This small music box portrays the first artificial satellite of the Earth, Sputnik, in orbit around the Earth. A stylized rendition of the satellite is mounted on a round base that represents the globe. On the base is inscribed the date October 4, 1957 (the launch of Sputnik), and the letters CCCP (Cyrillic letters for USSR). When wound, the music box plays a short tune, followed by beeps that represent the characteristic beeps of the satellite that could be heard by amateur radio operators throughout the world during the last three months of 1957. This object was added to the national collection for its significance to the cultural and psychological impact of the Sputnik launch. Although the satellite itself was a very simple one, carrying only basic instruments for measuring temperature and pressure, and a radio transmitter, its impact on world politics, military affairs, and science and technology was profound. The launch of Sputnik transported the Cold War between the United States and the Soviet Union to a new arena and began the Space Race.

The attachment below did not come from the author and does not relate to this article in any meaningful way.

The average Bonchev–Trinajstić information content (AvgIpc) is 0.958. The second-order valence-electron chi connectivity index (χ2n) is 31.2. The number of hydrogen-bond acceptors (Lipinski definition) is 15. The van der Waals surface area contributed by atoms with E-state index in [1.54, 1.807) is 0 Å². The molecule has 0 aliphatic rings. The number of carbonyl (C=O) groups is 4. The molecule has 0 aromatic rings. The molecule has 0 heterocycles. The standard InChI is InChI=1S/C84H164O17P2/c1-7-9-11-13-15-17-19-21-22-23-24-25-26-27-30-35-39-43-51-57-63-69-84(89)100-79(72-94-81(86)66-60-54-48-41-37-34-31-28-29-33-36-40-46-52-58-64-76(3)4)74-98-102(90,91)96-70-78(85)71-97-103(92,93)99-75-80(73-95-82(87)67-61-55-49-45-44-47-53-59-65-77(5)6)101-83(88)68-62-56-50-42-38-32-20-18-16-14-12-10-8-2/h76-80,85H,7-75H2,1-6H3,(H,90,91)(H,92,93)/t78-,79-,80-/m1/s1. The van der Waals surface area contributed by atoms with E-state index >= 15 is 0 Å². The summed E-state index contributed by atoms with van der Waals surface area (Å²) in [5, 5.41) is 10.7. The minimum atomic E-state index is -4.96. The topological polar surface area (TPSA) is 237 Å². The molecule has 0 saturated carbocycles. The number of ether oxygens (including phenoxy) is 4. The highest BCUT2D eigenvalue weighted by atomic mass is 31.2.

A private collector, who purchased the music box while on a trip to the Soviet Union in 1964, donated the Sputnik Music box to the museum in 1985. The object is 6 inches, has a base that is 5 inches diameter, and is made of plastic. Sputnik is silver, the stand is clear plastic and the base is blue with gold lettering.
Gift of Carl B. Cobb